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How to Win

Lectures and Love

My friend/colleague Gary Pritchard and I each attended a national coaching convention over the weekend.

Gary came back brimming with soccer tips from Philadelphia, while I had the pleasure of mingling with lacrosse coaches in Baltimore. And each of us returned with an “L.”

Gary talked about the three practice killers: Laps, lines and lectures. Of the three, I can most relate to lectures. Most coaches talk too much. I certainly do, and so do lots of coaches.

What purpose is to be gained by talking endlessly at practice, while eyes glaze over? Most of the athletes have just finished a long day in school, where they heard more lectures than they ever needed. And now, when they would love to run and have fun, they must stand there while the coach discusses the entire history of sport (with footnotes).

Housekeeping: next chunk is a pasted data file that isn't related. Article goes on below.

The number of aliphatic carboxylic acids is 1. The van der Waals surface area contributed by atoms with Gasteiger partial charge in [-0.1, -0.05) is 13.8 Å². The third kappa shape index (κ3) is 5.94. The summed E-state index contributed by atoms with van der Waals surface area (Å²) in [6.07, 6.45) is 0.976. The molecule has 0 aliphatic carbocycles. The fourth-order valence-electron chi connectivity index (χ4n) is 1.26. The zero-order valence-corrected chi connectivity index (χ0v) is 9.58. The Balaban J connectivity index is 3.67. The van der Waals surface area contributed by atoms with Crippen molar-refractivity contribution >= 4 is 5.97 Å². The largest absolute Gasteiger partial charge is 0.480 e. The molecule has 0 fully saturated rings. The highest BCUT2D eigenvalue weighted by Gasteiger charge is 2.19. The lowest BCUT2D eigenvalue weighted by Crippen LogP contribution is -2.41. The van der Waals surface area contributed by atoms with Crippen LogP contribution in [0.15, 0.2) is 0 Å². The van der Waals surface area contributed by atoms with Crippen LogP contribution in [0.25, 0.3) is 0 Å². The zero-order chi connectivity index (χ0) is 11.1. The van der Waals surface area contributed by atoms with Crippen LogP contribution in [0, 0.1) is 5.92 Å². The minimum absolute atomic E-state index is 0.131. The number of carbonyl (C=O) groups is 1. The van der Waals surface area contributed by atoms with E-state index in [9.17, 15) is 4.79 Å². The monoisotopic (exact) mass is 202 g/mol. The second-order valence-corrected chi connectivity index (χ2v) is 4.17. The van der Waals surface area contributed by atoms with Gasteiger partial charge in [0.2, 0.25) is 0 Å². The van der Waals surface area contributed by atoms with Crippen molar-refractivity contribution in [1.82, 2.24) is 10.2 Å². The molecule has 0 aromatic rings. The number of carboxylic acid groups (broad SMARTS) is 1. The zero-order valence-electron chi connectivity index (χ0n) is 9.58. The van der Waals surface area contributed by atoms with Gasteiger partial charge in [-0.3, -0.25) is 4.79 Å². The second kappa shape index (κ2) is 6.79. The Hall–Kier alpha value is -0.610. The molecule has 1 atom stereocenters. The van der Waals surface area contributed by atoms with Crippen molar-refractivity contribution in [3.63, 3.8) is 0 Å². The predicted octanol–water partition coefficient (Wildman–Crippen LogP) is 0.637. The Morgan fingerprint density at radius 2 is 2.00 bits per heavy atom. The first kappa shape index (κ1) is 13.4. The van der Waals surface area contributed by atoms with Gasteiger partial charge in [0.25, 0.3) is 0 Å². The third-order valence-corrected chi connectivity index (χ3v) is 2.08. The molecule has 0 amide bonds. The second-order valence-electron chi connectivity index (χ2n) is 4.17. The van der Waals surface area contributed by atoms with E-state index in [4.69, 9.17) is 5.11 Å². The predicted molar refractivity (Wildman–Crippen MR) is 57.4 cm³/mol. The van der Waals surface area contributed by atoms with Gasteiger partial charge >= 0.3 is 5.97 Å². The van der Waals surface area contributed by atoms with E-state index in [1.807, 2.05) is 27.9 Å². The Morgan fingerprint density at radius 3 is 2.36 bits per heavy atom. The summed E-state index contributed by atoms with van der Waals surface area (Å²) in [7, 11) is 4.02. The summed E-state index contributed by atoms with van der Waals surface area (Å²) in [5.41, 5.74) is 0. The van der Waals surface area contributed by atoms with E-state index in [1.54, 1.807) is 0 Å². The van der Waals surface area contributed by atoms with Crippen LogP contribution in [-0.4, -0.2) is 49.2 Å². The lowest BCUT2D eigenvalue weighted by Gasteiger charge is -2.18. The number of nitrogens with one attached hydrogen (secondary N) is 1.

The worst example of this occurred one day during softball practice at our school, where the coach was unhappy with the previous day’s practice. She spent the entire practice discussing what went wrong yesterday. And she did this on a beautiful spring day, which is a precious resource in the Northeast.

My tidbit came in the form of the word “love.” I ran into a coach who used to be a surgeon. And here she was attending a convention, trying to learn about coaching lacrosse.

Sometimes as coaches we wonder why we do it. With the disappointing losses, the long bus rides, and crazy parents, we wonder why we do it. Then we remember. It’s because we love it.

“Coaching is among life’s greatest pleasures,” says my friend and mentor Dr. Carl McGown. The highs are high, and the lows are low. But nothing matches seeing an athlete grow because of your influence.

And that is why this former surgeon had driven 100 miles to sit in a lecture hall. And that is why, at my school, a former rock promoter and a former stock broker spend their afternoons out on the field.

Hopefully they are not talking too much!


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